Since you cite travel as a huge source of inspiration and wisdom, what does it feel like, knowing that the prospects of travel will be limited for some time? What will you miss most?
I realized pretty quickly how much I rely on the option to travel as a way to soothe myself in hard times! Like, things start feeling challenging and my brain automatically jumps to that as an answer. I’ll plan a trip and go somewhere beautiful and be in nature. Beyond everything obvious, like trying new foods and seeing new things, my favorite part is really the experience of existing in a more present, basic state for awhile—you know, you spend your time just figuring out survival: transportation systems, where to eat, how to communicate, where to sleep. Everything is simplified, but also complex in fresh ways. This quarantine time has made me realize how grateful I am for the traveling I have done, and I’ve been thinking about those memories a lot. It feels like we’re being tasked to move to a more internal, deeper place of focus. So, working through things from there, ideas have to come from the well for now. I’ve also been thinking about how, even though we’re having such limited external experiences during this time, we’re also having all kinds of new intense, internal experiences just from living through this period in history. There’s plenty of inspiration to be found in the depths of delving into our solitude, but I really miss traveling and am storing up my miles for the future.
As of late, we’ve all jointly experienced fear of illness, physical isolation, and possibly dual (and duelling?) emotions of sadness and energy surrounding societal upheaval. Have you noticed a change in the concepts you want to explore, in your ability to work?
Yes, absolutely. There’s just so much going on, on every level. I think there’s this collective sense of being stuck in the uncomfortable endings right now, and wading through that indefinitely, doing what we can together until we can reach some new beginnings. When the pandemic started, at first I felt totally unable to work creatively—I just got really wrapped up in all of the emotions, in the sadness and fear. After a little while, I forced myself to sit down every day and just work with colors while I listened to music, in response to the music. That was helpful and kept me in touch with painting so I didn’t feel adrift. Then I had some deadlines start to come up, so I had to get back into the full-time studio groove, but my focus has definitely been shifted during this time, along with everything, I suppose. My ideas have been requiring some things I wanted to achieve visually that I thought I would work better with a different paint, so I started using oils. The emotions are feeling more on the surface in these paintings. Despite all of the anxiety that’s flowing, I’ve been feeling a strong internal push to try new things, take more risks. Which feels exciting and uncertain and also like, well, why the hell not? Kind of like everything right now. It’s been such an intense and overwhelming time, but we, as a society, are learning huge things together right now, and I do know that change often comes from the ashes, so I’m hopeful for the future.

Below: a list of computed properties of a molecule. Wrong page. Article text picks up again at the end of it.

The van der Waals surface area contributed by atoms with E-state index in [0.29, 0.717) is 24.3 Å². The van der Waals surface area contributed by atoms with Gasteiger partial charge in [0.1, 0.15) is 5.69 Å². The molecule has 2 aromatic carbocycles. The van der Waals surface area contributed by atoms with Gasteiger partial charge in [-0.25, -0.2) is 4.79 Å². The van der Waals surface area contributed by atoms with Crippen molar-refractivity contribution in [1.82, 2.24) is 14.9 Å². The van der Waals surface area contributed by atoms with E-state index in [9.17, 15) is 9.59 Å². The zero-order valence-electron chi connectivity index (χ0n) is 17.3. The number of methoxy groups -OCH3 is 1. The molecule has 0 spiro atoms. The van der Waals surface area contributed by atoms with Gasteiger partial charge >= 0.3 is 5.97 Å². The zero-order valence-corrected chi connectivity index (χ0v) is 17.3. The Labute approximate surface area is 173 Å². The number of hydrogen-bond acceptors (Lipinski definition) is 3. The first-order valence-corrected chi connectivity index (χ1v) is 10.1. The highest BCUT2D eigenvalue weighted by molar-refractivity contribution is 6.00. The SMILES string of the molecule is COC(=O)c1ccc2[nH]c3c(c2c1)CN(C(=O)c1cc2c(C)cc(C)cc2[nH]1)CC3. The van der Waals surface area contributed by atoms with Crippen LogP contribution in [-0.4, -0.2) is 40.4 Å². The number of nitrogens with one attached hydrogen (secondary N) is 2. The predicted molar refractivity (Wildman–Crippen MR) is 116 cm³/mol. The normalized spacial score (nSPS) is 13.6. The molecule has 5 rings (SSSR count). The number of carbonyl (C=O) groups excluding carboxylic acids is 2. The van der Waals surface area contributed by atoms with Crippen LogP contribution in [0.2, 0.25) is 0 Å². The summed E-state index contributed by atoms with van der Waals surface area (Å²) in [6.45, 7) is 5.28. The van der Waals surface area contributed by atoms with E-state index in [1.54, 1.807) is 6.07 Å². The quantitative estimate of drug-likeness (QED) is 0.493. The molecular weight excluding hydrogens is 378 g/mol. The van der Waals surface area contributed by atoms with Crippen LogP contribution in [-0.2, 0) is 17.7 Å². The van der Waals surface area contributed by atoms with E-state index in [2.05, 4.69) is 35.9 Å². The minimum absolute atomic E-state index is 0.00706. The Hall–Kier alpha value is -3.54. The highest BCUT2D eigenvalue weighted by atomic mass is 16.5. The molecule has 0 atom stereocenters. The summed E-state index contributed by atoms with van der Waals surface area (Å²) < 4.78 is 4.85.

Laura Berger will open a solo show with Hashimoto Contemporary, NYC in mid-November, 2020.